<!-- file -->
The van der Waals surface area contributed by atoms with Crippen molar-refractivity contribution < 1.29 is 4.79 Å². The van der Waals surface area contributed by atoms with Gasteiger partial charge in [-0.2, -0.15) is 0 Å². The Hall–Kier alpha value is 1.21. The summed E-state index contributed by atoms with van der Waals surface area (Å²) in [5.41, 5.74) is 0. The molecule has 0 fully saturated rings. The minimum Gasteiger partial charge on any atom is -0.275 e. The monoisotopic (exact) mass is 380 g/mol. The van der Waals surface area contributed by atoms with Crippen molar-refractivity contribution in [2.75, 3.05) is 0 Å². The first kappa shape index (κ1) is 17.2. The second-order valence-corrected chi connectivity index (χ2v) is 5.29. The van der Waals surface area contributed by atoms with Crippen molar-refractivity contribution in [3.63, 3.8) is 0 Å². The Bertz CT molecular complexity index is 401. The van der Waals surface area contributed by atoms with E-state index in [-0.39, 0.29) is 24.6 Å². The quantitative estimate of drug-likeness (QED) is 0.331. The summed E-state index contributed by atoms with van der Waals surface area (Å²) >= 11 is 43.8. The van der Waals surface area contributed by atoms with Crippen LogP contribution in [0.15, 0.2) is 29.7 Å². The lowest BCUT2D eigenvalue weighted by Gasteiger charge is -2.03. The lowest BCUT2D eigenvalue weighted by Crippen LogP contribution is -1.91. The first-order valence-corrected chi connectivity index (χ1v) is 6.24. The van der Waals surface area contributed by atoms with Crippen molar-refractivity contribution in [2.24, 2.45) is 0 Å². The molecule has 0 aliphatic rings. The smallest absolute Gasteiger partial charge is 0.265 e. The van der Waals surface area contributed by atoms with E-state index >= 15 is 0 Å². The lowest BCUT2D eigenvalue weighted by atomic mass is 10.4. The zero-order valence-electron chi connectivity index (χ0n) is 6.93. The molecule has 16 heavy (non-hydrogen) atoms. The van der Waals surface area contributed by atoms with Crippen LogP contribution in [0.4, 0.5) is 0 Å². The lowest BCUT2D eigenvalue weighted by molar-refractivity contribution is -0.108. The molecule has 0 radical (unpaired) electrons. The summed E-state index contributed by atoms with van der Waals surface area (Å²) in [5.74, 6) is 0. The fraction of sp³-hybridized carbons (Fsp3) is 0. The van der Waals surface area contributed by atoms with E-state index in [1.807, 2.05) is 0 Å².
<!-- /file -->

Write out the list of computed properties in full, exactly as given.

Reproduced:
The van der Waals surface area contributed by atoms with Crippen molar-refractivity contribution < 1.29 is 4.79 Å². The van der Waals surface area contributed by atoms with Gasteiger partial charge in [-0.2, -0.15) is 0 Å². The Hall–Kier alpha value is 1.21. The summed E-state index contributed by atoms with van der Waals surface area (Å²) in [5.41, 5.74) is 0. The molecule has 0 fully saturated rings. The minimum Gasteiger partial charge on any atom is -0.275 e. The monoisotopic (exact) mass is 380 g/mol. The van der Waals surface area contributed by atoms with Crippen molar-refractivity contribution in [2.75, 3.05) is 0 Å². The first kappa shape index (κ1) is 17.2. The second-order valence-corrected chi connectivity index (χ2v) is 5.29. The van der Waals surface area contributed by atoms with Crippen molar-refractivity contribution in [3.63, 3.8) is 0 Å². The Bertz CT molecular complexity index is 401. The van der Waals surface area contributed by atoms with E-state index in [-0.39, 0.29) is 24.6 Å². The quantitative estimate of drug-likeness (QED) is 0.331. The summed E-state index contributed by atoms with van der Waals surface area (Å²) >= 11 is 43.8. The van der Waals surface area contributed by atoms with Crippen LogP contribution in [0.15, 0.2) is 29.7 Å². The lowest BCUT2D eigenvalue weighted by Gasteiger charge is -2.03. The lowest BCUT2D eigenvalue weighted by Crippen LogP contribution is -1.91. The first-order valence-corrected chi connectivity index (χ1v) is 6.24. The van der Waals surface area contributed by atoms with Crippen molar-refractivity contribution in [2.24, 2.45) is 0 Å². The molecule has 0 aliphatic rings. The smallest absolute Gasteiger partial charge is 0.265 e. The van der Waals surface area contributed by atoms with E-state index >= 15 is 0 Å². The lowest BCUT2D eigenvalue weighted by atomic mass is 10.4. The zero-order valence-electron chi connectivity index (χ0n) is 6.93. The molecule has 16 heavy (non-hydrogen) atoms. The van der Waals surface area contributed by atoms with Crippen LogP contribution in [0.4, 0.5) is 0 Å². The lowest BCUT2D eigenvalue weighted by molar-refractivity contribution is -0.108. The molecule has 0 radical (unpaired) electrons. The summed E-state index contributed by atoms with van der Waals surface area (Å²) in [5.74, 6) is 0. The fraction of sp³-hybridized carbons (Fsp3) is 0. The van der Waals surface area contributed by atoms with E-state index in [1.807, 2.05) is 0 Å².